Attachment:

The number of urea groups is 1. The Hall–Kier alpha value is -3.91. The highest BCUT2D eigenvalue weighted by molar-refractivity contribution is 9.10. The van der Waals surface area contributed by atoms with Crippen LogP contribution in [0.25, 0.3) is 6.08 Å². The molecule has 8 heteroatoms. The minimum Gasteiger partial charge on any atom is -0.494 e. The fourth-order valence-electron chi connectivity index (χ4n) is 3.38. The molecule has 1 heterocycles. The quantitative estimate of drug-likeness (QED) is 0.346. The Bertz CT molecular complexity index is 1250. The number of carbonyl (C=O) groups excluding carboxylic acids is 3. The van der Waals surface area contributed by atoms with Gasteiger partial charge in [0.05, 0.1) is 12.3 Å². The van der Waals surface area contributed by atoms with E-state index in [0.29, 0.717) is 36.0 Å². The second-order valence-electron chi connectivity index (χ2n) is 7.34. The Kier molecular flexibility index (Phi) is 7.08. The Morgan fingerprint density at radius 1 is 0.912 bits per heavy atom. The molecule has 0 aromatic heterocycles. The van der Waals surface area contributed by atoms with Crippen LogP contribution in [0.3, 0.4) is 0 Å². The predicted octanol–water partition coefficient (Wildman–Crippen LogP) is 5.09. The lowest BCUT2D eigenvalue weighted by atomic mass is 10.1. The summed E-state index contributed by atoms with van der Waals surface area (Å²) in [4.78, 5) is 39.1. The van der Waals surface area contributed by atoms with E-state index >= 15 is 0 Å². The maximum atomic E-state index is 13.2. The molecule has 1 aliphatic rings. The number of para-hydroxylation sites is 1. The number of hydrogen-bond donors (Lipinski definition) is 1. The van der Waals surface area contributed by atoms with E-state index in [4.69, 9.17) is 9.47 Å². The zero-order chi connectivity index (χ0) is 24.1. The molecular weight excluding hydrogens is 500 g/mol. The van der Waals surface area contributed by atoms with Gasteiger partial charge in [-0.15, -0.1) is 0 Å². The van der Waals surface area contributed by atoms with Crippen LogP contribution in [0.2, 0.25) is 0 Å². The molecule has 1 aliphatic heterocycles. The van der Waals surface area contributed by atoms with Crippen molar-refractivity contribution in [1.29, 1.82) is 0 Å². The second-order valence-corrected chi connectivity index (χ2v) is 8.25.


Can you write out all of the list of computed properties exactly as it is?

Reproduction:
The number of urea groups is 1. The Hall–Kier alpha value is -3.91. The highest BCUT2D eigenvalue weighted by molar-refractivity contribution is 9.10. The van der Waals surface area contributed by atoms with Crippen LogP contribution in [0.25, 0.3) is 6.08 Å². The molecule has 8 heteroatoms. The minimum Gasteiger partial charge on any atom is -0.494 e. The fourth-order valence-electron chi connectivity index (χ4n) is 3.38. The molecule has 1 heterocycles. The quantitative estimate of drug-likeness (QED) is 0.346. The Bertz CT molecular complexity index is 1250. The number of carbonyl (C=O) groups excluding carboxylic acids is 3. The van der Waals surface area contributed by atoms with Gasteiger partial charge in [0.05, 0.1) is 12.3 Å². The van der Waals surface area contributed by atoms with E-state index in [0.29, 0.717) is 36.0 Å². The second-order valence-electron chi connectivity index (χ2n) is 7.34. The Kier molecular flexibility index (Phi) is 7.08. The Morgan fingerprint density at radius 1 is 0.912 bits per heavy atom. The molecule has 0 aromatic heterocycles. The van der Waals surface area contributed by atoms with Crippen LogP contribution in [0.3, 0.4) is 0 Å². The predicted octanol–water partition coefficient (Wildman–Crippen LogP) is 5.09. The lowest BCUT2D eigenvalue weighted by atomic mass is 10.1. The summed E-state index contributed by atoms with van der Waals surface area (Å²) in [4.78, 5) is 39.1. The van der Waals surface area contributed by atoms with E-state index >= 15 is 0 Å². The maximum atomic E-state index is 13.2. The molecule has 1 aliphatic rings. The number of para-hydroxylation sites is 1. The number of hydrogen-bond donors (Lipinski definition) is 1. The van der Waals surface area contributed by atoms with E-state index in [4.69, 9.17) is 9.47 Å². The zero-order chi connectivity index (χ0) is 24.1. The molecular weight excluding hydrogens is 500 g/mol. The van der Waals surface area contributed by atoms with Gasteiger partial charge in [-0.15, -0.1) is 0 Å². The van der Waals surface area contributed by atoms with Crippen LogP contribution in [0.2, 0.25) is 0 Å². The molecule has 1 aliphatic heterocycles. The van der Waals surface area contributed by atoms with Crippen molar-refractivity contribution in [1.29, 1.82) is 0 Å². The second-order valence-corrected chi connectivity index (χ2v) is 8.25.